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Tales from a Recruiter – Some dos and don’ts for candidates and recruiters alike!

If you’re going to claim on your CV that you’ve had (and I quote) a “meteoric rise” in your career…. at least live up to the claim! Unless the  meteor moved very very slowly…

Don’t use a QR code on your CV. Just don’t. No seriously, step away from the QR code.

Putting your photo on your CV is a bit strange but if you must, please choose one that is at least semi-professional. Never ever choose one where you have a glass of something that looks alcoholic in your hand. Actually, never ever choose one where you have unseemly amounts of flesh on show.

I know everyone says it – check your spelling before you submit a CV. But, if people actually did check their spelling they could avoid howlers like stating they have studied “humantities”.

Read it out loud. Then tell yourself that you will ALWAYS spell check before submitting a CV.

Microsoft Word has a pretty stationery option. It’s for personalising your correspondence to friends and family.

However, it’s not intended for use on a professional CV. It’s just not, ok? Please don’t – it hurts my eyes and offends my professional sensibilities so your CV will end up in the circular file.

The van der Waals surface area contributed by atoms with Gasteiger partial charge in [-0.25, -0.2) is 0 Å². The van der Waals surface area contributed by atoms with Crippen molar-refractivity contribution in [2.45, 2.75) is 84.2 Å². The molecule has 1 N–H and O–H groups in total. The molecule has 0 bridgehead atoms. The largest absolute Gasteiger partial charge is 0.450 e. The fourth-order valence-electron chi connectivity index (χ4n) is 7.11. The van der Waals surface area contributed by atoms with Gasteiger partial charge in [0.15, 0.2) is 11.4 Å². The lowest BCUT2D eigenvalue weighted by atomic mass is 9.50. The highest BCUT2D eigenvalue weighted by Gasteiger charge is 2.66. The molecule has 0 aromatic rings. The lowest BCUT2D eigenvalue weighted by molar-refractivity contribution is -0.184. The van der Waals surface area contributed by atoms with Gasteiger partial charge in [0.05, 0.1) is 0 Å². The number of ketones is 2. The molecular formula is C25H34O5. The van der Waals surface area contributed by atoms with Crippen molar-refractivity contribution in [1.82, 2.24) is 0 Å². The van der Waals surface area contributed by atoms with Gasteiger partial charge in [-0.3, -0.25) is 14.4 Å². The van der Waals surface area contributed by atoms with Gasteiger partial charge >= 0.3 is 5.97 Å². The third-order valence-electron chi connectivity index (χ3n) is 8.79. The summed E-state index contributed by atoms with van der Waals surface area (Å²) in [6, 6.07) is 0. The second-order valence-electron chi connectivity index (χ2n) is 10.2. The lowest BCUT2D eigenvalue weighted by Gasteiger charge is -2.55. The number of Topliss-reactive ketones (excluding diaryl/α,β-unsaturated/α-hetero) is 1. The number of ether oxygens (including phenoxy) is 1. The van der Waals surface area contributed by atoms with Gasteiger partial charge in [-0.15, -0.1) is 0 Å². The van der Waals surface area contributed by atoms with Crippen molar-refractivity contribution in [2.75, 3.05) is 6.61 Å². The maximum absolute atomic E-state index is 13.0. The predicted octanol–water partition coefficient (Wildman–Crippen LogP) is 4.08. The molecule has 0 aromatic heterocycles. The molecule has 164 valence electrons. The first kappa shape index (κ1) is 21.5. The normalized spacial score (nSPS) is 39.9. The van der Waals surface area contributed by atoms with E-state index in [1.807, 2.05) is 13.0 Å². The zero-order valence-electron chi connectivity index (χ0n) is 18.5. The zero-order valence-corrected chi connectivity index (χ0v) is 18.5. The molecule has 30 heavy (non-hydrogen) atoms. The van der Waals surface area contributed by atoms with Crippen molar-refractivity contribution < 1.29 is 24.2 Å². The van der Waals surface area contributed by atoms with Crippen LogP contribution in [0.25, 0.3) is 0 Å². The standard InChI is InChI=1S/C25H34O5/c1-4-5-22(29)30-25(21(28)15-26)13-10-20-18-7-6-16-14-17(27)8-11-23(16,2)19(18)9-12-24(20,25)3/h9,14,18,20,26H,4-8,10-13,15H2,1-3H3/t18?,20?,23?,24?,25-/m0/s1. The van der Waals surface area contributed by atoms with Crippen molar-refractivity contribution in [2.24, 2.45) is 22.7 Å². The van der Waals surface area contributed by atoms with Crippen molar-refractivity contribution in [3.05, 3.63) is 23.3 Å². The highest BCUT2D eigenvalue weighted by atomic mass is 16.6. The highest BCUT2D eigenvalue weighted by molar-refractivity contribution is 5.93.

Oh and I MIGHT forgive the stationery choice if you could spell “stationery” correctly. *sigh*

Now, I fully acknowledge that this is personal preference, however, please don’t refer to yourself in the third person in your CV or cover letter.

It really does make me wonder to whom you are referring and, quite frankly, gives me the creeps.

In an interview, humour should be used wisely and sparingly. If in doubt, don’t.

For example, when asked what your weaknesses are, responding with “women and fast cars” is unlikely to endear you to your interviewer.

Just a tip!

When submitting a CV, make sure you’ve turned off the “track changes” function on Word.

Especially when applying for a PA role. I might be inclined to forgive if the role didn’t involve actually using Word. A lot.

If you’re going to state on your CV that one of your skills is “attention to detail”, be prepared for someone to try and find the one or more mistakes you’re likely to have made.

We’re all fallible and we all make mistakes but saying that you have excellent attention to detail is just asking for trouble!

For the love of all that is holy, please provide a business-appropriate contact email address on your CV or application.

I really don’t need to know that you’re badboy21 or babygirl or snowwhite or anything else that sounds remotely dodgy.

First name and surname in your email address is perfectly acceptable and represents you in a far more professional capacity than “snowwhite” ever will.

Just saying.

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